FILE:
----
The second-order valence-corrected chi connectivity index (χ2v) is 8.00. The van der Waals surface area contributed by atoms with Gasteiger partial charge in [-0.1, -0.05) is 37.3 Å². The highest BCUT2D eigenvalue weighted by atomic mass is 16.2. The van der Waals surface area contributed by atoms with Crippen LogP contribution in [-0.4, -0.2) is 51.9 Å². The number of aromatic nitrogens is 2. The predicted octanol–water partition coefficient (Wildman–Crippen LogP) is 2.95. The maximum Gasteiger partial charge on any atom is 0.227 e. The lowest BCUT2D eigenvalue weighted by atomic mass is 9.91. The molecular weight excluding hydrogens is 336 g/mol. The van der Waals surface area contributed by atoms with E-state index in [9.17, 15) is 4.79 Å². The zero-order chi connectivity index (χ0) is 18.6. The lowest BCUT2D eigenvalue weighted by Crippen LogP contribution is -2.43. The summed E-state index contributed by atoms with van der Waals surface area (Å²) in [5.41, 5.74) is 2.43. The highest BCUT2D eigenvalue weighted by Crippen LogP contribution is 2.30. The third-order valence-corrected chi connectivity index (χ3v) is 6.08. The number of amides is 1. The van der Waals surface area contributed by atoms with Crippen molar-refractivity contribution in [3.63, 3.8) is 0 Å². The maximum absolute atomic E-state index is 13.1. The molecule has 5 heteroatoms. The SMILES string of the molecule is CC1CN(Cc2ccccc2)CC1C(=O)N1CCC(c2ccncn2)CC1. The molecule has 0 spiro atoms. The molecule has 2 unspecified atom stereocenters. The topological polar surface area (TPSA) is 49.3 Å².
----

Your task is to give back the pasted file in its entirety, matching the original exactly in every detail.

The second-order valence-corrected chi connectivity index (χ2v) is 8.00. The van der Waals surface area contributed by atoms with Gasteiger partial charge in [-0.1, -0.05) is 37.3 Å². The highest BCUT2D eigenvalue weighted by atomic mass is 16.2. The van der Waals surface area contributed by atoms with Crippen LogP contribution in [-0.4, -0.2) is 51.9 Å². The number of aromatic nitrogens is 2. The predicted octanol–water partition coefficient (Wildman–Crippen LogP) is 2.95. The maximum Gasteiger partial charge on any atom is 0.227 e. The lowest BCUT2D eigenvalue weighted by atomic mass is 9.91. The molecular weight excluding hydrogens is 336 g/mol. The van der Waals surface area contributed by atoms with E-state index in [9.17, 15) is 4.79 Å². The zero-order chi connectivity index (χ0) is 18.6. The lowest BCUT2D eigenvalue weighted by Crippen LogP contribution is -2.43. The summed E-state index contributed by atoms with van der Waals surface area (Å²) in [5.41, 5.74) is 2.43. The highest BCUT2D eigenvalue weighted by Crippen LogP contribution is 2.30. The third-order valence-corrected chi connectivity index (χ3v) is 6.08. The number of amides is 1. The van der Waals surface area contributed by atoms with Crippen molar-refractivity contribution in [3.63, 3.8) is 0 Å². The maximum absolute atomic E-state index is 13.1. The molecule has 5 heteroatoms. The SMILES string of the molecule is CC1CN(Cc2ccccc2)CC1C(=O)N1CCC(c2ccncn2)CC1. The molecule has 0 spiro atoms. The molecule has 2 unspecified atom stereocenters. The topological polar surface area (TPSA) is 49.3 Å².